July 14, 2012

Citizen Potawatomi Nation

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The Citizen Potawatomi Nation is a federally recognized tribe of Algonquian-speaking people who originally occupied the Great Lakes region of the United States.  The Potawatomi were part of the Three Fires Council made up of the Potawatomi, Ojibwe, and Odawa, collectively known as Anishnabek peoples.

Official Tribal Name: Citizen Potawatomi Nation

Address:  1601 S. Gordon Cooper Dr., Shawnee, OK 74801
Phone: (800) 880-9880
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Official Website: http://www.potawatomi.org/ 

Recognition Status: Federally Recognized

Traditional Name / Traditional Meaning:  Bode’wadmi- Firekeepers

Common Name: Potawatomie

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Alternate names / Alternate spellings / Mispellings:

Bode’wadmi, Pottawatomi, Pottawatomie, Potawatomie, Nishnabek, Chipewa, Chipawa, Anishinaabe, Anishinababe, Anishinabeg, Ojibway, Ojibwe, Ojibwa, Chippewa, Algonquin,  More names for Ojibwe

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Region: Northeast –>Ojibwa, Chippewa and Potawatomi

State(s) Today: Oklahoma

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Confederacy: Three Fires Council, Ojibwa

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Language Classification:  Algic => Algonquian => Central Algonquian => Ojibwa-Potawatomi => Potawatomi

Language Dialects: Potawatomi

Potawatomi is an Algonquian language closely related to the Ojibwayan dialect complex.

Number of fluent Speakers:

The Potawatomi language is critically endangered and nearly extinct. It has about 50 first-language speakers in several widely separated communities in the US and Canada. These include the Hannahville Indian Community (Upper Peninsula of Michigan), the Pokagon and Huron Bands (southern Michigan), the Forest County Band (northern Wisconsin), the Prairie Band (eastern Kansas), and the Citizen Potawatomi Nation of Oklahoma. A few Potawatomi speakers also live among the Eastern Ojibwe in Ontario, particularly at the Walpole Island Reserve. The largest speech communities are in the Forest County and Prairie Bands, each with about 20 speakers, several conservatively fluent.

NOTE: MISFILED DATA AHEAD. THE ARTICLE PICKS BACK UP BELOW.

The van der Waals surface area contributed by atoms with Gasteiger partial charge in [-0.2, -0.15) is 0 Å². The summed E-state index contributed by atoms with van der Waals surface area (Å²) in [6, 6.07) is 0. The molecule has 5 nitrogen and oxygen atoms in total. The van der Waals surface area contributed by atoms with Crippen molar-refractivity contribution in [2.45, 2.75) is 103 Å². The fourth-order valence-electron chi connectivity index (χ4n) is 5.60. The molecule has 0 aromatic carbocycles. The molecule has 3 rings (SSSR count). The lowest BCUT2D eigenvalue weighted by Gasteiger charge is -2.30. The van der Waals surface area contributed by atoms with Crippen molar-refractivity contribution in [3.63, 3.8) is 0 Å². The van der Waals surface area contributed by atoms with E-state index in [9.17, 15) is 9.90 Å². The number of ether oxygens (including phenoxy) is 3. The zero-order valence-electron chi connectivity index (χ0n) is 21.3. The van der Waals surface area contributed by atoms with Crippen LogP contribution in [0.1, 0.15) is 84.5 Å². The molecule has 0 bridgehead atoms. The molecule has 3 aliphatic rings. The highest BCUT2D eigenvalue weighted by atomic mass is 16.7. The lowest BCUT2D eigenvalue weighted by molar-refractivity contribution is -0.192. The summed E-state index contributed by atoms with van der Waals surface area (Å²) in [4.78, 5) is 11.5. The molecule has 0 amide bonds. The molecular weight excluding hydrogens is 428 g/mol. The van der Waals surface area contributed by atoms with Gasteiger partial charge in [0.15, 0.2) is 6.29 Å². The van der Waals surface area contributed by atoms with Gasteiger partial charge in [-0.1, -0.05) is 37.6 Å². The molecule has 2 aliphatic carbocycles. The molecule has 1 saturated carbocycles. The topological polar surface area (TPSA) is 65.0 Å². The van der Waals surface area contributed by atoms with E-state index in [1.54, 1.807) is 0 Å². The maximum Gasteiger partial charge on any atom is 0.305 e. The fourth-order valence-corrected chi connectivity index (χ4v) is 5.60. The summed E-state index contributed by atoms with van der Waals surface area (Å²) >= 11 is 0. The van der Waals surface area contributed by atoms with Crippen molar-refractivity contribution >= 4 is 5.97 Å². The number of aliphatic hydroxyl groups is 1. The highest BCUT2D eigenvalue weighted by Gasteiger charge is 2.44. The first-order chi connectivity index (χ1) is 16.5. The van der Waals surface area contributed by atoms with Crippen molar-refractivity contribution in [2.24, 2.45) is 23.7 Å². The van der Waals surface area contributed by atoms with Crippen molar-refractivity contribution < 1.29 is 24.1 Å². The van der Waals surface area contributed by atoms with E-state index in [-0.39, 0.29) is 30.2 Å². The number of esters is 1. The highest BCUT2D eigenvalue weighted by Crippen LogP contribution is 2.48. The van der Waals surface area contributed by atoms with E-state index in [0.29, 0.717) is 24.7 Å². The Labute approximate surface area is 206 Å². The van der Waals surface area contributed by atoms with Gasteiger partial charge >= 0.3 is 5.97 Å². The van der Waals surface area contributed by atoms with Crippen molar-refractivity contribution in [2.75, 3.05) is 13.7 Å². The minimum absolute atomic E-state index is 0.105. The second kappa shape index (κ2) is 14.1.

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Origins:

Bands, Gens, and Clans

Related Tribes:

Bad River Band of the Lake Superior Tribe of Chippewa Indians
Chippewa-Cree Indians of the Rocky Boy’s Reservation
Sault Ste. Marie Tribe of Chippewa Indians of Michigan
Forest County Potawatomi
Grand Portage Band of Lake Superior Chippewa
Grand Traverse Band of Ottawa and Chippewa Indians
Hannaville Indian Community
Keweenaw Bay Indian Community
La Courte Oreilles Band of Lake Superior Chippewa
Lac de Flambeau Band of Lake Superior Chippewa
Lac Vieux Desert Band of Lake Superior Chippewa Indians
Little River Band of Ottawa Indians
Little Traverse Bay Band of Odawa Indians
Match-e-be-nash-she-wish Potawatomi
Minnesota Chippewa Tribe
Pokagon Band of Potawatomi Indians
Red Cliff Band of Lake Superior Chippewa Indians
Red Lake Band of Chippewa Indians
Saginaw Chippewa Indians
Sokaogon Chippewa Community
St. Croix Chippewa Indians
Turtle Mountain Band of Chippewa Indians
 

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Wedding Customs:  A person is not allowed to marry someone within the same clan. Polygamy was rare.

 
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People of Note:

Renae Morriseau – Actress

Woody Crumbo – artist, flautist, dancer, 1912–1989

Mary Killman – Olympic synchronized swimmer, b. 1991

Robin Wall Kimmerer – environmental scientist, educator, author,[5] b. 1953

Tyler Bray – quarterback, b. 1991

Kellie Coffey – singer, songwriter, 1971-, Winner Academy of Country music Award Top New Female 2003

Jim Thorpe whose indian name was Wathohuck , meaning Bright Star (Sauk/Pottawatomi 1888–1953), athlete who won gold medals in the decathlon and pentathlon at the 1912 Stockholm Olympics

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US Tribes C to D
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